A man holds a sign during the eighth annual Delhi Queer Pride on Nov. 29, 2015, that acknowledges the LGBT Dalits, who are part of the lowest caste in India’s social hierarchy. (Photo courtesy of Akhil Kang)
A woman dances at a party during Tel Aviv Pride Parade on June 3, 2016. More than 200,000 people attended the event, which is the largest Pride parade in the Middle East. (Photo by Guy Yechiely)
Two police officers stand outside a Pride party in Kingston, Jamaica, on Aug. 5, 2015. Consensual same-sex sexual relations remain criminalized in the country, but LGBT rights advocates have become more visible in recent years in spite of persistent violence and discrimination. (Photo courtesy of J-FLAG)
A man takes part in a protest in Beirut, Lebanon, on May 15, 2016, that marked the International Day Against Homophobia and Transphobia. (Photo courtesy of Beirut Syndrome)
Three transgender women participate in the Miss Pink 2016 pageant in Kathmandu, Nepal, on May 17, 2016. The event took place on the International Day Against Homophobia and Transphobia. (Photo courtesy of Manisha Dhakal/Blue Diamond Society)
A group of LGBT rights advocates prepare to march on May 2, 2016. They took to the streets a week before their country’s elections to demand that the Philippine government do more to promote LGBT-specific issues. (Photo courtesy of Dindi Tan)
Msgr. Krzysztof Charamsa speaks about religion and homosexuality at Gay Village, a Pride-related event in Rome, on June 2, 2016. The gay Polish priest came out last October before Catholic bishops gathered at the Vatican to discuss the family and to vote on a document that reaffirmed the church’s opposition to marriage rights for same-sex couples. (Photo courtesy of Msgr. Krzysztof Charamsa)
Participants in a parade in San Juan, Puerto Rico, that commemorated the International Day Against Homophobia and Transphobia on May 17, 2013, carry crosses to highlight religious-based discrimination based on sexual orientation and gender identity. (Washington Blade photo by Michael K. Lavers)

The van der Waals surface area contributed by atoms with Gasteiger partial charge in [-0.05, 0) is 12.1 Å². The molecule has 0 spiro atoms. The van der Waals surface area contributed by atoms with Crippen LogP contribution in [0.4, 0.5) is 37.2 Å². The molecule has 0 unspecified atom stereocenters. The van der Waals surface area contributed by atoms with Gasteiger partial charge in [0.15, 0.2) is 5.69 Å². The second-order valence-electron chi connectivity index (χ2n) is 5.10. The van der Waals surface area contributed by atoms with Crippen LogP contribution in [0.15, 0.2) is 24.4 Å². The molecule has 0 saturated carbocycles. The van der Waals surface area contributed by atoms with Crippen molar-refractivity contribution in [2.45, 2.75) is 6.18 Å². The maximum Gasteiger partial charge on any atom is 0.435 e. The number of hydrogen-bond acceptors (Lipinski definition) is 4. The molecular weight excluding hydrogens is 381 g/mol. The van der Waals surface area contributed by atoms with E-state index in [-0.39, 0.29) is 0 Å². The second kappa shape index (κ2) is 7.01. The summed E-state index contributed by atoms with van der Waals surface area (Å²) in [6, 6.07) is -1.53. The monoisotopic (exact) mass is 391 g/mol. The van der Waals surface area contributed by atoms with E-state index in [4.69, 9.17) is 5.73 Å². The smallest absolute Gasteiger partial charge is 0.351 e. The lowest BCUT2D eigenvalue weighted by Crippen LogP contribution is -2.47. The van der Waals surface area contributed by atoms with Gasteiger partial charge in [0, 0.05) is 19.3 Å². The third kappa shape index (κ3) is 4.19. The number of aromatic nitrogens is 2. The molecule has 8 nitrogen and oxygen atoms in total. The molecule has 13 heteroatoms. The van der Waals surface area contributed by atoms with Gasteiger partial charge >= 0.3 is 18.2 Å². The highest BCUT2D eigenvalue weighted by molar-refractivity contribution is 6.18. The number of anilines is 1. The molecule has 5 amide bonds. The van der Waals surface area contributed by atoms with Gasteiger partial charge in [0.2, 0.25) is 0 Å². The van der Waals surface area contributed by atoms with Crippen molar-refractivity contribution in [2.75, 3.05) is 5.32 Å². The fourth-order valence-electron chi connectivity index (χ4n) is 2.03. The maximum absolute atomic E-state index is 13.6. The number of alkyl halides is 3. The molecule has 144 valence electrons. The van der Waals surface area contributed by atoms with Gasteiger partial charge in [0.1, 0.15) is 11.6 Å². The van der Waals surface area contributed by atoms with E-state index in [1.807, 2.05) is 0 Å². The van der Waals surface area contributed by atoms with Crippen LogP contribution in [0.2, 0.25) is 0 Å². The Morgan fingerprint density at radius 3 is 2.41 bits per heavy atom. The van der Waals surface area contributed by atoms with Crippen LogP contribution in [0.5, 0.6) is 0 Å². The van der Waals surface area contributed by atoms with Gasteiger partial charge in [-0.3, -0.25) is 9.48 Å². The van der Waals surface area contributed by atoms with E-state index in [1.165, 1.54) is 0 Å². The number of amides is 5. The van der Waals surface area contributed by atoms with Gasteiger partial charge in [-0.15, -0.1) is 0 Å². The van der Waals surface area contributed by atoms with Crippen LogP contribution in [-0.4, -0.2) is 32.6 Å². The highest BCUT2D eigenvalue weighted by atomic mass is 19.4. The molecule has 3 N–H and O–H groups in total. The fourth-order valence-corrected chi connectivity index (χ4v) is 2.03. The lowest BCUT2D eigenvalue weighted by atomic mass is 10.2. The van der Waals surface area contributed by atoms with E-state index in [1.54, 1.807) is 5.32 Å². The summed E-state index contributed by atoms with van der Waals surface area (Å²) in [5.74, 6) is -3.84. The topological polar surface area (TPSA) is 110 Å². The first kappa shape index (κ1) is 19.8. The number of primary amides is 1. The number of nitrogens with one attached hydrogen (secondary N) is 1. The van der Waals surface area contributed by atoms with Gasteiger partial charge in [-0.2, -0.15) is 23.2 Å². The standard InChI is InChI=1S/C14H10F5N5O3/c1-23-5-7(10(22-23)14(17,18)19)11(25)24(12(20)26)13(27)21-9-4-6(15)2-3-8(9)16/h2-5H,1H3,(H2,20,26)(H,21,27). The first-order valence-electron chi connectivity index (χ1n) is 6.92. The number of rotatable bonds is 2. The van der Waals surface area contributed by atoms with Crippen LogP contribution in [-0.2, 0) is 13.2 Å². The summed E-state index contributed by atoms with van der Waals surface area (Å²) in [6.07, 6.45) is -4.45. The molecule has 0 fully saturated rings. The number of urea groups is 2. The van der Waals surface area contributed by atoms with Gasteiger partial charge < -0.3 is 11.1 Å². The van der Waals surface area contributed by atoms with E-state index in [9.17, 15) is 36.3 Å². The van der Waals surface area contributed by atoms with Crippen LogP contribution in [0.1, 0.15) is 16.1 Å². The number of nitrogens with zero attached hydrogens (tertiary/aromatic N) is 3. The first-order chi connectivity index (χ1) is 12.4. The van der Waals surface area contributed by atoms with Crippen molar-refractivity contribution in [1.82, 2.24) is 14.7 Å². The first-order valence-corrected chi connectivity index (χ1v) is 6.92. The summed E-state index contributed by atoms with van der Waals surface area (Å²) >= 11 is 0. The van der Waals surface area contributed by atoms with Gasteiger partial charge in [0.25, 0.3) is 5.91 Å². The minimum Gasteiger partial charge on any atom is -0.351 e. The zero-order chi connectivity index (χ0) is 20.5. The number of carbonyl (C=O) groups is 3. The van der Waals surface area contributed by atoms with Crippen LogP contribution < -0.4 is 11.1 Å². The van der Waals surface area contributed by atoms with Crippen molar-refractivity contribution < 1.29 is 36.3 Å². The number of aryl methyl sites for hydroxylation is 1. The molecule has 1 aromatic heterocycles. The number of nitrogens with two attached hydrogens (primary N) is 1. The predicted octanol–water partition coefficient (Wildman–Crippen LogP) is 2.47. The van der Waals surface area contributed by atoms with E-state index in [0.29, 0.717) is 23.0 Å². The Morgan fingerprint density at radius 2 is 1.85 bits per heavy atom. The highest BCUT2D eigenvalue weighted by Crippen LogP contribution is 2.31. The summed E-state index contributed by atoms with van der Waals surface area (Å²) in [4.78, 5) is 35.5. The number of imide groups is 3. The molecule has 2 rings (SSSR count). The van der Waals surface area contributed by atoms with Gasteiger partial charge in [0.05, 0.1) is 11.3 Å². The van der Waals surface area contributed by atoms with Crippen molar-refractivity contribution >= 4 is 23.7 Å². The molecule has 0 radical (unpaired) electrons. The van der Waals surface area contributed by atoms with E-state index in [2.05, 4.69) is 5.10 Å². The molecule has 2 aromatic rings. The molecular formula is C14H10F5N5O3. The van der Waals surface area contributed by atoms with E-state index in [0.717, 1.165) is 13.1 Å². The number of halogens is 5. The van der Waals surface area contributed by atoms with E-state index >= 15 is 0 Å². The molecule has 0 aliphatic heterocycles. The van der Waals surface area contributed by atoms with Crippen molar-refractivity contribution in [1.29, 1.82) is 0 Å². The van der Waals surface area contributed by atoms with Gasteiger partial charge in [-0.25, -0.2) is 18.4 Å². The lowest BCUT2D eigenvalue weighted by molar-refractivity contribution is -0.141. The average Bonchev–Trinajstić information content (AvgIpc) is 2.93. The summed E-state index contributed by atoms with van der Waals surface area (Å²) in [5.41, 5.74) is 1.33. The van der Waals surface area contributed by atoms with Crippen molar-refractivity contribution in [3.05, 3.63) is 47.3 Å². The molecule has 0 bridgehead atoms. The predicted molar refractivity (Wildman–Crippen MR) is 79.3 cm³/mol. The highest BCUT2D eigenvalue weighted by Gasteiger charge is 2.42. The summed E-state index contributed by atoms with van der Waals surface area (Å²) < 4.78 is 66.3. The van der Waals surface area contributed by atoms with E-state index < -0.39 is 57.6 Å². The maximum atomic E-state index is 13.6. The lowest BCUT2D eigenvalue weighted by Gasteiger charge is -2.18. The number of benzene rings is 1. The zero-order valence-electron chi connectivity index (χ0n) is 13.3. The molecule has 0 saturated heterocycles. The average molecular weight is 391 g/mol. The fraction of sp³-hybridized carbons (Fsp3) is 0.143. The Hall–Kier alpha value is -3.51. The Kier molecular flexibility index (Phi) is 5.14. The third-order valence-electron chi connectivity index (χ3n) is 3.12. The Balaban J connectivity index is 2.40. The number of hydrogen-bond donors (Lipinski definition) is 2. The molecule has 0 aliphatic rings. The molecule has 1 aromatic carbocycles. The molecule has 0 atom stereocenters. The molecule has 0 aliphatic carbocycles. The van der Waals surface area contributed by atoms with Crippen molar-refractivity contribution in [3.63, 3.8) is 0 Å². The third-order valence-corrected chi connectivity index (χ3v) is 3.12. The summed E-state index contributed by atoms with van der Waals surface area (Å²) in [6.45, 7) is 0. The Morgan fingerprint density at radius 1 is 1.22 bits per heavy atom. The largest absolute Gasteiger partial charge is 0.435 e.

LGBT rights advocates attended a May Day commemoration in Moscow on May 1, 2016. Police detained more than two dozen activists who took part in marches in the Russian capital and in St. Petersburg. (Photo courtesy of Nikolay Kavkazskiy)
A sign spray-painted onto a wall asks Tunisian lawmakers when they will repeal Article 230 of their country’s penal code that criminalizes consensual same-sex sexual relations. Those who have been arrested and charged under the law have undergone so-called anal tests to determine whether they are gay. (Photo submitted)
LGBT rights advocates gather in Kampala, Uganda, before a Pride event last year. President Yoweri Museveni’s decision to sign the so-called Anti-Homosexuality Act in 2014 sparked outrage across the world. (Photo courtesy of Uganda Pride)
A Ukrainian nationalist attacks a police officer during an LGBT Pride march in Kiev, Ukraine, on June 6, 2015. Special U.S. Envoy for the Human Rights of LGBTI Persons Randy Berry is scheduled to take part in Pride commemorations in the capital of the former Soviet republic this month. (Photo courtesy of Bogdan Globa/Fulcrum)